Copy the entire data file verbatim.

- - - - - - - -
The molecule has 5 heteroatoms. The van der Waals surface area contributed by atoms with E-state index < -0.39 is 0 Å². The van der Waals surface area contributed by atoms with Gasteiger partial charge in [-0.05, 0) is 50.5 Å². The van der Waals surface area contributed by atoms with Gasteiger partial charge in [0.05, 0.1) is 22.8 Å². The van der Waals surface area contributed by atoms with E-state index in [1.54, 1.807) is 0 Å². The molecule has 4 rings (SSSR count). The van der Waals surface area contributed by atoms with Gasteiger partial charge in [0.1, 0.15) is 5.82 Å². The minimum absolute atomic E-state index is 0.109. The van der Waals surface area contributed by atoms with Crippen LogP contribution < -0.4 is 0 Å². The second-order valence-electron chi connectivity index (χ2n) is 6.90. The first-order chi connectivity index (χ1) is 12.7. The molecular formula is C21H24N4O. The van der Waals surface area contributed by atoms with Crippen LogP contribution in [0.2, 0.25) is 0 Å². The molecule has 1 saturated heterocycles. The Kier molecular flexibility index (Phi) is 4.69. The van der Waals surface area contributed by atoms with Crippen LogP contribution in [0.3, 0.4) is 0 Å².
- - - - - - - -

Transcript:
The molecule has 5 heteroatoms. The van der Waals surface area contributed by atoms with E-state index < -0.39 is 0 Å². The van der Waals surface area contributed by atoms with Gasteiger partial charge in [-0.05, 0) is 50.5 Å². The van der Waals surface area contributed by atoms with Gasteiger partial charge in [0.05, 0.1) is 22.8 Å². The van der Waals surface area contributed by atoms with E-state index in [1.54, 1.807) is 0 Å². The molecule has 4 rings (SSSR count). The van der Waals surface area contributed by atoms with Gasteiger partial charge in [0.1, 0.15) is 5.82 Å². The minimum absolute atomic E-state index is 0.109. The van der Waals surface area contributed by atoms with Crippen LogP contribution < -0.4 is 0 Å². The second-order valence-electron chi connectivity index (χ2n) is 6.90. The first-order chi connectivity index (χ1) is 12.7. The molecular formula is C21H24N4O. The van der Waals surface area contributed by atoms with Crippen LogP contribution in [0.2, 0.25) is 0 Å². The molecule has 1 saturated heterocycles. The Kier molecular flexibility index (Phi) is 4.69. The van der Waals surface area contributed by atoms with Crippen LogP contribution in [0.3, 0.4) is 0 Å².